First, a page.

In the world's largest small commodities market, many of the stalls have innovative arrangements that are both childlike and shrewd, driven by a seemingly voracious market of vicissitudes. Someone has covered a mannequin [End Page 190] standing outside of their wholesale commodities shop with so many varieties of mopheads that it has become a shaggy and forlorn patchwork fashion monster. In a mirrored window display, plastic holographic electronic tablet prostheses materialise immaterial 3-D renderings of rotating animals. The effect is pure magic.
A multi-font logo for a multinational shipment manager reads, "TIME: struggle for a better future".
In some of the high-traffic passageways, small toy robots buzz in circles and figure eights on the floors, managing to catch passersby in some kind of aphasic reverie of novelty technologies. Men, women and children cluster around these kinetic objects in collective silence. The most eye-catching toys operate through a combinatory logic of effects … such as a train that runs in circles on a bent oval track, causing the track to topple over and stomp the ground each time the train turns the hard curve. Or a razor scooter that lights up and splits into two ski-like parts for each foot.
A shopkeeper wedges her body into a tight space between a stool and what can hardly be called a desk, cocooned in a fuzzy proliferation of furball/bunny/monster bag charms dangling from delicate chains. They capture desire by inducing gigil, that untranslatable Filipino word for the deranged, hungry excitement you feel when faced with something too-cute, like when you see a chubby baby and feel an overwhelming urge to sink your teeth into its cheeks, or squeeze it until it cracks. The shopkeeper's unblinking face is bathed in the glow of her smartphone while she eats a clay-pot meal bought from a travelling vendor. (The vendor has been continuously shouting his menu down hundreds of shop aisles throughout the morning and mid-afternoon, and will return later to add her used pot to the stack in his wagon.) Across the aisle, a woman feeds her infant while checking stats on a computer monitor.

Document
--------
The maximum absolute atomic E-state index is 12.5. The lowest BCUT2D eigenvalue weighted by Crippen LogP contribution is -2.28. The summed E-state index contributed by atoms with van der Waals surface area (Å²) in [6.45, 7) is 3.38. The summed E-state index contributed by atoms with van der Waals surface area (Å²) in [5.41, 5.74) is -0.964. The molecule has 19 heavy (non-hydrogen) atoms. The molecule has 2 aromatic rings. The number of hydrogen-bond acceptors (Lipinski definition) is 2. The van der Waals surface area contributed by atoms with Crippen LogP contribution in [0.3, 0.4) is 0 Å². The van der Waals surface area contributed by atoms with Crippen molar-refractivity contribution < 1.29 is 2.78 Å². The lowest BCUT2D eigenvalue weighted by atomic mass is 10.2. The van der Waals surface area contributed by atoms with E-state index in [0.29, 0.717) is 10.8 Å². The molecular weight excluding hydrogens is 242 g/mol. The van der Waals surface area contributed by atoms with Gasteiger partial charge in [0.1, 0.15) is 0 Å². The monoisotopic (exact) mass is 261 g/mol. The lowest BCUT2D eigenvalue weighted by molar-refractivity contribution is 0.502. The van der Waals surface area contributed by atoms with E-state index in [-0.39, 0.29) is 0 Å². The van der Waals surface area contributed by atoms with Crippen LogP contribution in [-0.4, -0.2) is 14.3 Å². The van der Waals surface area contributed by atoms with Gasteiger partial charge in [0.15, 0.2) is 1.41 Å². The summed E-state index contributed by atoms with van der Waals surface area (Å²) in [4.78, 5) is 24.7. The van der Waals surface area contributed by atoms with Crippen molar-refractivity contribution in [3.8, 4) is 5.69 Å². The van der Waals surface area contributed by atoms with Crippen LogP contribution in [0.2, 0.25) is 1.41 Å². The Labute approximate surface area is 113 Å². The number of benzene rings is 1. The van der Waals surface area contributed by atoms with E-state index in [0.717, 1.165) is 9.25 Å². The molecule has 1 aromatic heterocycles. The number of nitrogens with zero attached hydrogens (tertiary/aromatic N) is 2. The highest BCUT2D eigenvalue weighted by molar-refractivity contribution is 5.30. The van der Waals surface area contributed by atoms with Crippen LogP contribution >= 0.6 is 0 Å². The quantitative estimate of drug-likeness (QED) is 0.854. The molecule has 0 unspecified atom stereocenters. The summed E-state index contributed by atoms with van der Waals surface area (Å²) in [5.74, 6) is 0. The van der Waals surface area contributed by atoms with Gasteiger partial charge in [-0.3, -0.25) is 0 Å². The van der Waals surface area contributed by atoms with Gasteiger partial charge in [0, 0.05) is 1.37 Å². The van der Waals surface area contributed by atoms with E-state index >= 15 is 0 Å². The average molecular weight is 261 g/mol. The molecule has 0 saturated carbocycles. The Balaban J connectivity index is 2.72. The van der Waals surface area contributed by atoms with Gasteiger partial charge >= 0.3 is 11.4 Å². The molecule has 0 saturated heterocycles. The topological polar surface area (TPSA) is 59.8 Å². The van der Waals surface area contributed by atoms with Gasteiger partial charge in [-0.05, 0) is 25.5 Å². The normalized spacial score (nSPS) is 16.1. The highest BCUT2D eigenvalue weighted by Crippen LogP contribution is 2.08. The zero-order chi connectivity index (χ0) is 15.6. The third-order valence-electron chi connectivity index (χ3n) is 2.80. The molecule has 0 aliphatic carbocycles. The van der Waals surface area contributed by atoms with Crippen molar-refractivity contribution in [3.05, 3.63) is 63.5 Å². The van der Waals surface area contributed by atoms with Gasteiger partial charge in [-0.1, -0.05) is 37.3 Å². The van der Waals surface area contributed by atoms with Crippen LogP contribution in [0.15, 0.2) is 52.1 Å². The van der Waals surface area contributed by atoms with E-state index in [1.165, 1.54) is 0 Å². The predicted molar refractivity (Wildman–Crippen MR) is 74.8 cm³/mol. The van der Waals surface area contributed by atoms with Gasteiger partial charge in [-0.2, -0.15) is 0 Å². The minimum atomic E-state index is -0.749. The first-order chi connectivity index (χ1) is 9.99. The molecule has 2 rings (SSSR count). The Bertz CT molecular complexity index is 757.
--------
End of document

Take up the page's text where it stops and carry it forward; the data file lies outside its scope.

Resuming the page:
All surfaces of these square stalls display the myriad permutations that one or two product categories may generate. The texture and color variations of pom-poms, hair clips, make-up mirrors, fake foliage, thermoses, decorative spinning crystal-fractured LED lights, hammers and heat-proof suits create a kaleidoscopic sense of a world spinning further and further out of the landscape of what is imaginatively possible. This endlessly spinning alien stuff is also fatefully bound to tired, overtaxed bodies.
Manananggal has appeared in Yiwu to prey on this beguiling sensation. She feels a rootedness in this locus of endless diversity and mass-generic, of trashiness and tawdry thrills, pressed to a competitive globalised haywire of choices, which sucks, discharges and touches all our far-flung lives. [End Page 191]
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Amy Lien (b. 1987) and Enzo Camacho (b. 1985) have been collaborating since 2009. They have had previous solo exhibitions at Green Papaya Art Projects (Quezon City, Philippines), 47 Canal (New York, USA) and Mathew Gallery (Berlin, Germany), and have participated in recent group exhibitions at the Kestner Gesellschaft (Hannover, Germany), the Jim Thompson Art Center (Bangkok, Thailand) and the Ullens Center for Contemporary Art (Beijing, China). They have been artists-in-residence at Sa Sa Art Projects (Phnom Penh, Cambodia), am Artspace (Shanghai, China), the NTU Centre for Contemporary Art (Singapore) and Gluck50 (Milan, Italy).